School says actions can demonstrate consent, but also consent should not be assumed through actions
The University of Michigan is offering its students conflicting messages on sexual consent, stating that “words or actions” can function as consent while at the same time saying one should never “assume by the way a person… acts that they want to have sex.”
The university’s administration denies that they are relaying any mixed messages, insisting the definition is clear.
The university’s “Interim Policy and Procedures on Student Sexual and Gender-Based Misconduct and Other Forms of Interpersonal Violence” states that consent is “a clear and unambiguous agreement, expressed outwardly through mutually understandable words or actions, to engage in a particular activity.”
The university’s Sexual Assault Prevention and Awareness Center defines consent in the exact same way. However, on the Center’s webpage, it also states clearly: “One should never assume by the way a person…acts, that they [want] to have sex with you.”
“A person’s silence should not be considered consent. A person who does not respond to attempts to engage in sexual activity, even if they do not verbally say no or resist physically, is not clearly agreeing to sexual activity,” the website continues.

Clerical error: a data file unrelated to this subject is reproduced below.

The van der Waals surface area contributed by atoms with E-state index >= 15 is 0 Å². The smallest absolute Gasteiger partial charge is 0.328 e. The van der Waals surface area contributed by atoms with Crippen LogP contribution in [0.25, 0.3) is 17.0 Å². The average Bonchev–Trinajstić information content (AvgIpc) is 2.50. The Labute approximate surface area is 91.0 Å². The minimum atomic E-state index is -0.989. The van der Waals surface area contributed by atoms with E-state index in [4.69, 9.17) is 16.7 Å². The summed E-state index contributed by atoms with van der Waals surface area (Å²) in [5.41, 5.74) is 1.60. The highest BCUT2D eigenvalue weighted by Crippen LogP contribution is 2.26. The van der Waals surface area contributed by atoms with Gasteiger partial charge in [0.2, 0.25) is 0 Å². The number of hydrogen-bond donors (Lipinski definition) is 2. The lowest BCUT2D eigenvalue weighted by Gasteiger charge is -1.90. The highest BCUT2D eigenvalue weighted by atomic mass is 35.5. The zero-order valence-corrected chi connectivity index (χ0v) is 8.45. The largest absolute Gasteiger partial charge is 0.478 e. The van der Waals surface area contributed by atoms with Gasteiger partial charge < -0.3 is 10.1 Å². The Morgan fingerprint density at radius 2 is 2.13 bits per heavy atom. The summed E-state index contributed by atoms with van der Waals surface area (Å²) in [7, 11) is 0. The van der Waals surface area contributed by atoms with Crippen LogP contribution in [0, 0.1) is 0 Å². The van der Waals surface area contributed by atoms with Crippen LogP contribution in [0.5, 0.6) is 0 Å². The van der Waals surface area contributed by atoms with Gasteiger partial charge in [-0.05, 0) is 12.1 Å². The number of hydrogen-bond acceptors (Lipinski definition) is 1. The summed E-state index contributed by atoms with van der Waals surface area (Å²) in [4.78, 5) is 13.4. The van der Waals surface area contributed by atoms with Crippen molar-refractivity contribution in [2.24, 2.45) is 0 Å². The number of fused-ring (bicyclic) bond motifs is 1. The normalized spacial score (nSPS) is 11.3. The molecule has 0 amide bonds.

Reached for comment, university spokesman Rick Fitzgerald provided The College Fix with a copy of the school’s interim misconduct policy. “There is no mixed message in the definition of consent in the the university’s student sexual misconduct policy,” Fitzgerald said, without addressing the conflicting messages on the school’s website.
The school’s Sexual Assault Prevention and Awareness Center and its Title IX office did not respond to requests for comment on the matter.
The Center says their “prevention approach” to sexual assault is expecting consent for sexual activity to be “verbal or oral, sober and enthusiastic.”
The Rape Abuse and Incest National Network, which helps survivors of sexual violence, states that consent does not have to be verbal.
That organization says along with verbal communication, positive consent can also include “physical cues to let the other person know you’re comfortable taking things to the next level.”
Some other colleges direct students to only rely on verbal cues when initiating sex. Dartmouth College’s website says that sexual partners must give “an informed, uncoerced, verbal ‘yes’” prior to sex.
MIT’s website, meanwhile, instructs students: “If you are the one initiating sexual activity, it is your responsibility to obtain affirmative, verbal consent.”
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